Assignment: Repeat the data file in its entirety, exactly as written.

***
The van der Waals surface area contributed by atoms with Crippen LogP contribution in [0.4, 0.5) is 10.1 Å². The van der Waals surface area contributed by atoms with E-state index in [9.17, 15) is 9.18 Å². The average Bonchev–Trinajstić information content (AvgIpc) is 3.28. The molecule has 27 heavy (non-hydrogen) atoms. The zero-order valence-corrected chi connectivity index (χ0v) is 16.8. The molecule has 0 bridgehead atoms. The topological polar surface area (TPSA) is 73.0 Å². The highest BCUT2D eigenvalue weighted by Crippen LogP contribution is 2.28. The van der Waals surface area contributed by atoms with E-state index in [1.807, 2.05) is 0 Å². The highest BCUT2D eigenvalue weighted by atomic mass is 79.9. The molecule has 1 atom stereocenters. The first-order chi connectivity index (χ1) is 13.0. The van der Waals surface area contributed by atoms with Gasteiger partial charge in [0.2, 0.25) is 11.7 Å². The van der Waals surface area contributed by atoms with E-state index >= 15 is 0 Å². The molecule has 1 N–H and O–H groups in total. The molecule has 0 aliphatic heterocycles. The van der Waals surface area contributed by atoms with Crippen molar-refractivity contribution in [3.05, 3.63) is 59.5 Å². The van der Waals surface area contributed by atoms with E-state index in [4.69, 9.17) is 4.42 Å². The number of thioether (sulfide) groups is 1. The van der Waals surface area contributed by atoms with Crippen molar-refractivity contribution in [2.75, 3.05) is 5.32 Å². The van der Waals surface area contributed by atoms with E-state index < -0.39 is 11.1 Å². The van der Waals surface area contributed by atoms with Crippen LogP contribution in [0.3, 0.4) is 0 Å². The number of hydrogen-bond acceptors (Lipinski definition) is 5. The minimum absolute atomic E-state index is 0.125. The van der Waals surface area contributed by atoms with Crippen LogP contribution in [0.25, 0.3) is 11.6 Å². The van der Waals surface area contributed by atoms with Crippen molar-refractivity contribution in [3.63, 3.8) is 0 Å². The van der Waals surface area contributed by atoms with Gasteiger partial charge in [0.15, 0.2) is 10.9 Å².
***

The van der Waals surface area contributed by atoms with Crippen LogP contribution in [0.4, 0.5) is 10.1 Å². The van der Waals surface area contributed by atoms with E-state index in [9.17, 15) is 9.18 Å². The average Bonchev–Trinajstić information content (AvgIpc) is 3.28. The molecule has 27 heavy (non-hydrogen) atoms. The zero-order valence-corrected chi connectivity index (χ0v) is 16.8. The molecule has 0 bridgehead atoms. The topological polar surface area (TPSA) is 73.0 Å². The highest BCUT2D eigenvalue weighted by Crippen LogP contribution is 2.28. The van der Waals surface area contributed by atoms with E-state index in [1.807, 2.05) is 0 Å². The highest BCUT2D eigenvalue weighted by atomic mass is 79.9. The molecule has 1 atom stereocenters. The first-order chi connectivity index (χ1) is 13.0. The van der Waals surface area contributed by atoms with Gasteiger partial charge in [0.2, 0.25) is 11.7 Å². The van der Waals surface area contributed by atoms with E-state index >= 15 is 0 Å². The molecule has 1 N–H and O–H groups in total. The molecule has 0 aliphatic heterocycles. The van der Waals surface area contributed by atoms with Crippen molar-refractivity contribution in [3.05, 3.63) is 59.5 Å². The van der Waals surface area contributed by atoms with E-state index in [4.69, 9.17) is 4.42 Å². The number of thioether (sulfide) groups is 1. The van der Waals surface area contributed by atoms with Crippen molar-refractivity contribution in [2.75, 3.05) is 5.32 Å². The van der Waals surface area contributed by atoms with E-state index < -0.39 is 11.1 Å². The van der Waals surface area contributed by atoms with Crippen LogP contribution in [0.3, 0.4) is 0 Å². The number of hydrogen-bond acceptors (Lipinski definition) is 5. The minimum absolute atomic E-state index is 0.125. The van der Waals surface area contributed by atoms with Crippen LogP contribution in [0.25, 0.3) is 11.6 Å². The van der Waals surface area contributed by atoms with Crippen molar-refractivity contribution in [3.63, 3.8) is 0 Å². The van der Waals surface area contributed by atoms with Gasteiger partial charge in [0.15, 0.2) is 10.9 Å².